Charged with administering, enforcing, and collecting taxes from millions of Americans, the IRS understandably makes mistakes. If the IRS is trying to charge you penalties or assess taxes incorrectly, or is attempting to seize your bank account or put a lien on your house, you have options for disputing the IRS action and arguing your case.
How to Handle Incorrect Tax Assessments
If the IRS sends you a Notice of Deficiency and you do not believe you actually owe the tax, you should file a petition in Tax Court. You have 90 days from the date of the notice to file your petition. If you miss this chance, you will only be able to argue your case in court AFTER paying the full amount and filing a refund claim.
Filing a petition in Tax Court has several advantages:
- You can fight the IRS decision without having to pay the disputed amount in advance
- You may be able to settle your case with IRS appeals before going to trial
- If the IRS convinces you that they are assessing the proper amount of tax, you can accept their determination and move on to other tax relief strategies, such as an Offer in Compromise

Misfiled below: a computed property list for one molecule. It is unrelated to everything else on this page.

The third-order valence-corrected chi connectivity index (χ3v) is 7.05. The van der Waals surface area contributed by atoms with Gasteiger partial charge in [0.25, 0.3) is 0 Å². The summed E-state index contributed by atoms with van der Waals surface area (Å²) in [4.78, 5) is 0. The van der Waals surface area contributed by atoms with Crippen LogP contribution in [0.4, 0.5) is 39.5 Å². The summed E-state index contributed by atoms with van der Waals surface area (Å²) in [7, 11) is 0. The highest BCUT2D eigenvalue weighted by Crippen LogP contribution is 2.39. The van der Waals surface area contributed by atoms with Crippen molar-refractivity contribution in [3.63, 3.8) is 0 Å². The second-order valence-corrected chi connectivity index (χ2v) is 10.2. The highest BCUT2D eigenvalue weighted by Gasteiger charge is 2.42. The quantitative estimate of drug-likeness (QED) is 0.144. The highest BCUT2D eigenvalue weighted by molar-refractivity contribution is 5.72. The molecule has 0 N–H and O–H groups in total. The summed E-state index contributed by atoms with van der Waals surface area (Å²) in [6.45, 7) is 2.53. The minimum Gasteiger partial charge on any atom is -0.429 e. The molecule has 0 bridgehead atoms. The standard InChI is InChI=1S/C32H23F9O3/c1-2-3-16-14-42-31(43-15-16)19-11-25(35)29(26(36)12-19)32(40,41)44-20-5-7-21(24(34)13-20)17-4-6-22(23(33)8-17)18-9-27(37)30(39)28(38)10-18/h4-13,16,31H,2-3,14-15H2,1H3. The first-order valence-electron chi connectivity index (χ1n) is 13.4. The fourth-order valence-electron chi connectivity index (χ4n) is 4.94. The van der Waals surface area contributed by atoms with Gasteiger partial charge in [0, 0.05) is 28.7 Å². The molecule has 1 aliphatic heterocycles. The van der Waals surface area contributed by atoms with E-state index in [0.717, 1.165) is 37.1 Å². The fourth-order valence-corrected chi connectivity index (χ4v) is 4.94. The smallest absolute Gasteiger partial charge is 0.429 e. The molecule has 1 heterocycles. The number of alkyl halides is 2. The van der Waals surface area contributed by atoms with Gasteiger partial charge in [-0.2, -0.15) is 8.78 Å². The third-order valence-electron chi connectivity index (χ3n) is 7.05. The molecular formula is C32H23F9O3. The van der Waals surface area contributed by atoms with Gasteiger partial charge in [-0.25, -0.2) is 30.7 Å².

In the case of a disagreement arising out of an audit, you may be able to appeal the decision within the IRS before the official Notice of Deficiency is sent. You can also request an immediate meeting with a supervisor if you have an in-person examination.
Your tax litigation attorney may be able to negotiate a settlement with IRS appeals, but you retain the option to go to Tax Court if an agreement can’t be reached. There are simplified procedures for filing a protest requesting an appeals conference if the assessed tax for any period is less than $25,000.
Disputing Collection Activities
IRS collection actions, such as a tax lien on your property or a wage garnishment, can also be disputed. You may have defenses such as innocent spouse relief that negate your responsibility for the assessed tax. You can appeal collection actions using a Collection Due Process (CDP) hearing, which must be requested within 30 days of the IRS sending your CDP notice.
You can also argue that you don’t actually owe the tax due to an IRS mistake at this hearing, but only if you haven’t received a Notice of Deficiency or otherwise been given a chance to dispute the tax. Once again, you have the right to go to Tax Court if you don’t agree with the decision from the CDP hearing. However, you generally won’t be able to present new arguments at Tax Court if you didn’t mention them during your CDP hearing.
When the IRS makes an error, you must be vigilant about preserving your appeal rights and meeting the appropriate deadlines. If you think an IRS mistake is costing you more penalties and back taxes than you should actually owe, consult with a tax controversy attorney.